New eco project to start this summer at the mouth of the River Wandle
The tidal weir in the mouth of the Wandle, along with layers of contaminated sediment that have built up in the delta over the past quarter of a century, is to be removed to create a nature reserve.
Improving water flows and removing sludge and silt to expose the gravel river bed will help restore a wildlife habitat measuring roughly a hectare in size that has the potential to become a spawning area and nursery for young fish.
The project is being funded by Thames Water as part of its work to improve water quality, restore lost wildlife habitats and offset the impact of its Thames Tideway Tunnel. The project, which is scheduled to be completed early next year, is backed by The Environment Agency, the Marine Management Organisation and the Port of London Authority.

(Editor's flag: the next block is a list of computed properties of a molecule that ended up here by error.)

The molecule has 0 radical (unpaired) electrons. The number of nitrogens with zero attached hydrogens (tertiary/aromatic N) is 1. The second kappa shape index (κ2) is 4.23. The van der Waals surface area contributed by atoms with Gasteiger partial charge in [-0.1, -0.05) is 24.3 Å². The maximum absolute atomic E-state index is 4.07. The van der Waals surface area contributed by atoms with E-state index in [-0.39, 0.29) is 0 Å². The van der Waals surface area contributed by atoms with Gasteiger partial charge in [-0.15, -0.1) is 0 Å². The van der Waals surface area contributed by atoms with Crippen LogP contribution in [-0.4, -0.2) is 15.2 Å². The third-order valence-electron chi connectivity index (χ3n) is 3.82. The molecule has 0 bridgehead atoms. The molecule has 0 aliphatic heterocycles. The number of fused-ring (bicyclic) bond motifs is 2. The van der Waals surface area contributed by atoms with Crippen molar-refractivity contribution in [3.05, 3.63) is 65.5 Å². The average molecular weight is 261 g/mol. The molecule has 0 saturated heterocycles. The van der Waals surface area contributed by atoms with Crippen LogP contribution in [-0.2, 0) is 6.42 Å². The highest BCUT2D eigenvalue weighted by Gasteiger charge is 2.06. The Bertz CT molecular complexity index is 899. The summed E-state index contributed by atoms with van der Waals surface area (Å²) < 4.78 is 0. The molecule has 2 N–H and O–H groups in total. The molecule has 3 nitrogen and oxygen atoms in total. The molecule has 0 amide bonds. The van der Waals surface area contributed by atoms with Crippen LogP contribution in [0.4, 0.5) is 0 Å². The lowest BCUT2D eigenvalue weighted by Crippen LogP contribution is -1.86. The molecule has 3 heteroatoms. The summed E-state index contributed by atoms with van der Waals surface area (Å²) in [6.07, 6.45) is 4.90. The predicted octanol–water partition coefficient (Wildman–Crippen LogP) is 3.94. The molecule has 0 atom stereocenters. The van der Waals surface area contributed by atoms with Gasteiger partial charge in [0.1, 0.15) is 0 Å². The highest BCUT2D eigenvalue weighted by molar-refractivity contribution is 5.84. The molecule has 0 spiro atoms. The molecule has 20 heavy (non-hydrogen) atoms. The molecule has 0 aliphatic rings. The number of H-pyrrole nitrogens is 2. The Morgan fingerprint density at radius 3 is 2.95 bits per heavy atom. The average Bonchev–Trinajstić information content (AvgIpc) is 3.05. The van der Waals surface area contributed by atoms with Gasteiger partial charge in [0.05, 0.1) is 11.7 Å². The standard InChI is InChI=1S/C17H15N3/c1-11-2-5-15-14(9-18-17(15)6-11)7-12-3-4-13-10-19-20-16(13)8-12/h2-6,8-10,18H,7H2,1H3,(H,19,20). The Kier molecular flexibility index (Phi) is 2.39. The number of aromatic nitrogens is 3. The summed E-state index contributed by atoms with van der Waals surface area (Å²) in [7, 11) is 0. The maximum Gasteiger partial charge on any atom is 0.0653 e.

The council’s environment spokesman Cllr Jonathan Cook said: “This project is being carried out in partnership with Thames Water and aims to breathe new life into the Wandle. Removing the sludge and silt that has built up over the years and allowing the water to flow much more freely will hopefully restore a thriving habitat for fish and other aquatic wildlife. It will also encourage a much wider range of plant life to flourish in the river again.
Amar Qureshi, major projects director at Thames Water, said, “Improving the habitat in the Wandle will be of great benefit to not only aquatic life in the river, but also the local community. Work on the Thames Tideway Tunnel will only add to the benefit for this important water course as it cleans up the quality of the water to standards not seen for centuries. Whilst construction of the tunnel will mean some loss of habitat, by offsetting this with the removal of the weir, we will be able to give the Wandle the protection it deserves.”
May 24, 2016